Analysts had warned in recent years that the Air Force should brace for drastic cuts in its aircraft procurement programs. The administration’s proposed budget for fiscal year 2007, however, not only preserves the service’s key acquisition accounts, but also contains seed money to begin research and development for new generations of aircraft.
But the ramping up of new programs, such as a tanker replacement, a long-range bomber, and ongoing efforts such as the joint strike fighter and the F-22A Raptor, may mean some budget crunches in the near-term, experts predicted. Meanwhile, none of the Air Force’s major programs face cancellation.
“They got their share of the budget, that’s for sure,” said Richard Aboulafia, an analyst for the Teal Group. “They preserved key programs and, in general, seem to be on track for their vision.”
The Air Force requested $105.9 billion in fiscal 2007 – with $37.4 billion allocated to procurement.
Doug Berenson, a military analyst for DFI International, said, “I think the Air Force got most of what it was looking for out of this last [Quadrennial Defense Review] and budget cycle.”
The crunch will come in 2008, when many of the modernization programs begin in earnest, the analysts said.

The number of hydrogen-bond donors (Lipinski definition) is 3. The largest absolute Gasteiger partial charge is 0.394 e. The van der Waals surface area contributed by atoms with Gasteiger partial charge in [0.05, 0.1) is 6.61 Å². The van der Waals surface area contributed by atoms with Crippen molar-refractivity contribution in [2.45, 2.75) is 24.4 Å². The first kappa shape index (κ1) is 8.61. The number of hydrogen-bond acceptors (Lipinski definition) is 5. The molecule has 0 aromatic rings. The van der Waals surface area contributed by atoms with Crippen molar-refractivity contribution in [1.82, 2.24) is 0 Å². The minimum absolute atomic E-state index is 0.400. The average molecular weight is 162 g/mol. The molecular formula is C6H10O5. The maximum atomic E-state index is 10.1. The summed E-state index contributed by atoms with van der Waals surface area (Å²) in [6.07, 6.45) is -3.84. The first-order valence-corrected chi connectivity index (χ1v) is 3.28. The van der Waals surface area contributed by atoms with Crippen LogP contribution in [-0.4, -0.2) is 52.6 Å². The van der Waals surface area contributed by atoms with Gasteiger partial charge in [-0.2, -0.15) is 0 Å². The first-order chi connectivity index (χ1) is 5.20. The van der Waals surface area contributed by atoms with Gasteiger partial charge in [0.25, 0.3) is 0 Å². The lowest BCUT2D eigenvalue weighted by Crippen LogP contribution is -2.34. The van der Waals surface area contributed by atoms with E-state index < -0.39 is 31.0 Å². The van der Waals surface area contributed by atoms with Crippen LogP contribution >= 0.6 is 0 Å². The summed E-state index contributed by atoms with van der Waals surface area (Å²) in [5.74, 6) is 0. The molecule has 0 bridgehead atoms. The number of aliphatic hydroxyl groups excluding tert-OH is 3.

At the top of the Air Force’s wish list was preserving and “preventing further erosion” in the F-22A program, Berenson added. The restructuring through fiscal year 2010 is a hedge against any glitches in the development of the F-35 joint strike fighter, the QDR said. Plans call for seven squadrons and 183 aircraft.
The roadmap “allows us to keep the production line open as an insurance policy for the nation until we get the JSF — not only fielded — but procured in numbers,” said Lt. Gen. Stephen Wood, deputy chief of staff for plans and programs.
In the long term, renewed emphasis on unmanned aircraft and long-range strike could soon be competing for resources with manned fighter jets, said Michael O’Hanlon, senior fellow at the Brookings Institute. “I would be surprised if the F-22 and the F-35 survive completely intact in their current form,” he added.
Proponents of a new bomber got their wish with the Air Force proclaiming that it would have a new aircraft fielded by 2018. In the short term, the Defense Department wants to reduce the number of B-52 Stratofortresses it keeps on hand from 94 down to 56, and put the savings into revitalizing the B-1s, B-2s and the remainder of the B-52 fleet. The service has proposed retiring 18 of the bombers this year and 20 in 2007.